Donald Trump and the hobbling of shame: David Foster Wallace warned us about reality TV and we didn’t listen
David Masciostra writes in Salon:
The best preview of the Donald Trump presidency was the orange billionaire rolling around on the ground with Vince McMahon, owner and operator of World Wrestling Entertainment, while thousands of frenzied fans screamed in approval. An underrated development in American life is that the Trump administration will become the first to feature not one, but two members of the WWE Hall of Fame – Linda McMahon, Vince’s wife, as director of the Small Business Administration, and the president himself. Trump’s brief foray in pro wrestling ended with “Stone Cold” Steve Austin performing his finishing maneuver, the “Stone Cold Stunner,” on Trump, rendering him incapacitated in the middle of the ring. If only the political process were so just.
“The allure of both drugs and entertainment,” the late David Foster Wallace once told an interviewer, “is escape. I can escape my problems and pretend that I’m James Bond for awhile, which is fine for a short haul. As a way of life, it doesn’t work well.” Much of the great author’s work has, unfortunately, become increasingly relevant, because one of his obsessions was the American addiction to amusement, and the culture’s tendency to reduce everything to entertainment. He wrote an essay on the mutation of human sexuality, most especially women’s lives, into entertainment, while covering the AVN Awards; he chronicled the life of a right wing talk radio host in California as an allegory against the dangers of treating political debate as fodder for amusement; he wrote about the poison of excessive television consumption, admitting he was such an offender that he had to remove all TV sets from his home to get any work done. Wallace’s signature achievement, the postmodern novel “Infinite Jest,” is built around a film of the same name, also called “The Entertainment,” that is so entertaining it immediately, and irrevocably, hypnotizes its viewers, rendering them motionless until death.
The popularity of reality television, not nearly as ubiquitous when he died as it is now, worried Wallace. In 2004, he confessed a fear that is now prophetic: “The inhibition of shame on the part of both the contestants and on the part of the people who put together the shows — at some point people have figured out that even if viewers are sneering or talking about in what poor taste stuff is, they’re still watching, and that the key is to get people to watch, and that that’s what’s remunerative. Once we’ve lost that shame hobble, only time will tell how far we’ll go.”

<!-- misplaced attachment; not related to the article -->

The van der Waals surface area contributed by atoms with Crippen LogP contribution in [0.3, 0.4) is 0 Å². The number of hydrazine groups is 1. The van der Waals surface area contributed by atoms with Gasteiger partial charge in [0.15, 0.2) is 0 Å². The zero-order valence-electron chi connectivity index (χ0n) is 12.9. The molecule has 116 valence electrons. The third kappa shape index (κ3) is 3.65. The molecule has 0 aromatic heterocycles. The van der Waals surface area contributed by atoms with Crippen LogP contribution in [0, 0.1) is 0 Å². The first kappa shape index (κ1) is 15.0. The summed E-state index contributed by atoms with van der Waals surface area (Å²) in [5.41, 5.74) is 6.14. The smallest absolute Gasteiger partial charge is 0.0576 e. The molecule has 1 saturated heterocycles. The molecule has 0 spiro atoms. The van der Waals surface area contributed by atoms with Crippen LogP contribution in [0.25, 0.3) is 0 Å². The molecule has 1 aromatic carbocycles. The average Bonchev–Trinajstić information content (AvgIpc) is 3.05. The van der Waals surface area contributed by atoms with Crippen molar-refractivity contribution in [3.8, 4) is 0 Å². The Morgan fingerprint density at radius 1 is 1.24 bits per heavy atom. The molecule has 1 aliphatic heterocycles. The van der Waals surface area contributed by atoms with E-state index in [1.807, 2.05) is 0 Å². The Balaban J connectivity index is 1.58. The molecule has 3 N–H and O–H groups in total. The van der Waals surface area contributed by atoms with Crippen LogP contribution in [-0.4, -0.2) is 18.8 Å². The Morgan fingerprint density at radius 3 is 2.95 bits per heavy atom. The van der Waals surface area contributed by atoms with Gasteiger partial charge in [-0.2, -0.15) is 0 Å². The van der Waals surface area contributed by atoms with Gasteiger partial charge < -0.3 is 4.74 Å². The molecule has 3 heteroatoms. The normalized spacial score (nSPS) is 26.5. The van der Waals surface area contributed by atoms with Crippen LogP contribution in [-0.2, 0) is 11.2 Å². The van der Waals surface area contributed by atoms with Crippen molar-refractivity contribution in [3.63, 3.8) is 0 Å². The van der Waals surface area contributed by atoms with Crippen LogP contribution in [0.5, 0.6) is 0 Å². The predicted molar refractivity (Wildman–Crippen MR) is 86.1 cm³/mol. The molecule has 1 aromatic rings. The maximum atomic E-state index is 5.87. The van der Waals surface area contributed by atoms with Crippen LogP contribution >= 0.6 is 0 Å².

The election of Donald Trump, a vulgar veteran of reality television, to the presidency of the United States is one indication of “how far we’ll go” after collective emancipation from the “shame hobble.”
If there is one feeling that Americans dread, it is boredom. Smart phones, the omnipresence of TV and music, and the convenience of tablet devices all help Americans construct lives of perpetual distraction and amusement. The smartphone, for all of its good, offers the ever-present temptation of the Internet to those with short attention spans. Televisions blast headlines, sports scores and scripted comedy in the checkout lines of grocery stores, in every bar, and even at pumps of some gas stations. The challenge of finding silence in public space illustrates the resistance many Americans have to sustained focus and thought.
Public policy, political rhetoric and the administration of democratic institutions are not subjects of much suspense, humor or excitement. As serious, and often as grave, as political work and public management becomes, it remains vulnerable to the frivolousness of an uninformed, but more importantly, uninterested electorate. Donald Trump is far from responsible for how entertainment values have corrupted the political process. In 2000, according to many media commentators and in the minds of many voters, Al Gore was the boring college professor whose lectures acted as Nyquil, while George W. Bush was the towel-snapping frat boy who everyone on campus wants to “have a beer with.” If only the beer had not ended with an unnecessary war in Iraq, the drowning of New Orleans and the liquidation of middle-class wealth, personality appeal might make sense as a criterion for political evaluation.
There are rare moments when a candidate — like John F. Kennedy or Barack Obama — who is capable of generating enthusiasm with charismatic charm but maintaining discipline and intellectual rigor, emerges victorious in a national election, but those men are exceptions to an absurd rule. . .
. . . Twelve years have passed since David Foster Wallace wondered about the ultimate destination of reality and trash television’s influence on the American public. The voters are well-practiced at taking what they see seriously, but not literally, and in the process, losing any interest in in truth, fidelity to facts and appreciation of authenticity. Perhaps many Trump supporters realize that their world heavyweight champion cannot “bring the jobs back” from China, or quickly destroy ISIS, but they cheer for the same reason they might cheer when the good guy body slams the bad guy. It is a skit meant for emotional catharsis. The beloved persona of Trump, through empty gestures, symbolizes the fight they wish they could win. Why, after all, in the style of wrestling fans, do Trump supporters continue to chant “lock her up!” long after Trump has repeatedly stated that he will not pursue prosecution for Hillary Clinton? . . .
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